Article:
Pam Austin's Spinning School http://www.spinningschool.org Learn to spin long draw Sun, 03 Jun 2018 15:49:49 +0000 en-GB hourly 1 https://wordpress.org/?v=4.9.6 https://i0.wp.com/www.spinningschool.org/wp-content/uploads/2014/04/cropped-pam_s_logo-124x1241.png?fit=32%2C32 Pam Austin's Spinning School http://www.spinningschool.org 32 32 Spinning wheels – do they find people? http://www.spinningschool.org/2018/06/spinning-wheels-do-they-find-people/ http://www.spinningschool.org/2018/06/spinning-wheels-do-they-find-people/#respond Sun, 03 Jun 2018 15:49:49 +0000 http://www.spinningschool.org/?p=6099 Spinning wheels - do they find people? I begin to think that some might have their own agenda. The wheel being used here is a flax wheel, they are not very popular with modern spinners as the orifice is so small that only very fine yarn can be spun on them. They are great for [...]

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Spinning wheels – do they find people? I begin to think that some might have their own agenda. The wheel being used here is a flax wheel, they are not very popular with modern spinners as the orifice is so small that only very fine yarn can be spun on them. They are great for flax – but not many spinners, particularly beginners whom I mostly teach, want to spin flax.

The wheel arrived *uninvited at my studio door (*it was very welcome all the same) last year. It belonged to the mother of a friend of a neighbour who had never used it other than as an ornament and she no longer had space for it.  I had no use that I could see for it either, but as I run a free stable for orphaned spinning wheels I welcomed it in, but with no real hope of ever seeing it put to use. My neighbour’s friend didn’t want to sell the wheel, but was just looking for a home for it. So I left it sitting in my studio, just to make it feel welcome…

Two days later on 3rd June, one of my pupils came for her final lesson and to return the wheel she had borrowed. She had no real hope of being able to afford at wheel at that time, but  just wanted to learn to spin. She had only had one lesson the previous month and I had not seen her in-between times as she live over an hours’ drive away.

Much to my delight and joy she was spinning really well and looked absolutely on top of the job, chatting and spinning at the same time which is always a good sign. It is  such a joy when this happens. But alas she couldn’t afford a wheel at this particular time in her life. I knew that feeling only too well and can remember the longing I had for a wheel and how hopeless the thought of having my own seemed.

The newby flax job, the one whose previous owner was just looking for a home  for it, was still sitting quietly in the corner of the studio where my neighbour had left it. With hindsight,  I think it might have been pursuing its own agenda and sitting there wishing ‘Me!’ Me, What about me!.  I suggested my pupil try it  – not thinking for a moment she would be able to spin on it as I had tried and knew it was not an easy deal. The wheel was small, and hence more difficult to keep going, and the orifice and hooks so tiny and sure to catch at the first bit of free fibre.

I left the pair of them, wheel and pupil,  on their own to see if they might get on. They were a match made in heaven. She could spin on it no problem and was so happy. So was I. So was my neighbour to whom she wrote a little thank you note, and I guess, so was the wheel.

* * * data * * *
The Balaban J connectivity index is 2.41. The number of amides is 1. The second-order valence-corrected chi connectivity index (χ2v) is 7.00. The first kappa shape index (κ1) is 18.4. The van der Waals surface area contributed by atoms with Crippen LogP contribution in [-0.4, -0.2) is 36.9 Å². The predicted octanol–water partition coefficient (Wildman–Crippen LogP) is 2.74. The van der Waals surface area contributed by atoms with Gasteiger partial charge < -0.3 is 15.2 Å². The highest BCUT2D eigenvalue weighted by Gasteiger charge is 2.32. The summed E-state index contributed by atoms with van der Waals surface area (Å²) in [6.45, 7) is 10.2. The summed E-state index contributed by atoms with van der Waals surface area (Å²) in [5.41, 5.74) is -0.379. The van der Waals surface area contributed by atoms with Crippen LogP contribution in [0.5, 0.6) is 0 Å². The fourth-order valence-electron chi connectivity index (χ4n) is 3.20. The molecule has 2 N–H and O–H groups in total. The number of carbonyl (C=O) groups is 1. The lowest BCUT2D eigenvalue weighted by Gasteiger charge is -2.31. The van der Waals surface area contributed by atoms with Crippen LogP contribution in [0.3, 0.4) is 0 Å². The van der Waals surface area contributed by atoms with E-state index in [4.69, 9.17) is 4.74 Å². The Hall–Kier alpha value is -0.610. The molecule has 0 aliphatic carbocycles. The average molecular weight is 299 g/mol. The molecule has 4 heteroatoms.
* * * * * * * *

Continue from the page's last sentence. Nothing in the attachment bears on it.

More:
I have not heard from either of them since, I hope they lived happily ever after… as I say, I sometimes wonder if wheels find new owners…

 

 

 

 

 

 

 

 

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spinning locks http://www.spinningschool.org/2018/05/spinning-locks/ Thu, 31 May 2018 11:22:45 +0000 http://www.spinningschool.org/?p=6125 Spinning locks for my workshop on Wednesday at Knuston Hall - huge fun. Some is spun to show the yarn structure, and some spun just for the joy of spinning it. The mohair is from one of my pupils who keeps Angora goats and sells the fleece to order. It is such a joy to [...]

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Spinning locks for my workshop on Wednesday at Knuston Hall – huge fun. Some is spun to show the yarn structure, and some spun just for the joy of spinning it. The mohair is from one of my pupils who keeps Angora goats and sells the fleece to order. It is such a joy to run your hands through it the locks they are so silky and soft and open up to the touch making them easy to spin. Yu

yarns from Wensleydale (grey), BFL (green) and Angora

m! See events page

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Spinning flax is a craft not often seen http://www.spinningschool.org/2018/05/spinning-flax-is-a-craft-not-often-seen/ http://www.spinningschool.org/2018/05/spinning-flax-is-a-craft-not-often-seen/#comments Thu, 03 May 2018 14:08:22 +0000 http://www.spinningschool.org/?p=6096 Spinning flax is a craft not often seen, and I have never taught it until Dani asked if she could learn last week. It was a painful experience. Nothing to do with the pupil - the teacher trapped her forefinger between the crank and the wheel hub- How to look a chump in one easy lesson! [...]

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Spinning flax is a craft not often seen, and I have never taught it until Dani asked if she could learn last week. It was a painful experience. Nothing to do with the pupil – the teacher trapped her forefinger between the crank and the wheel hub- How to look a chump in one easy lesson!  

Flax needs to be spun damp  and the other essential is a well=dressed distaff.  The spinner needs  a constant even supply of free-flowing fibre from the distaff – either that or four hands. It is often necessary to work with hands two feet apart  as each baste fibre is two to three feet long and needs to be drawn to the desired thickness for the linen thread.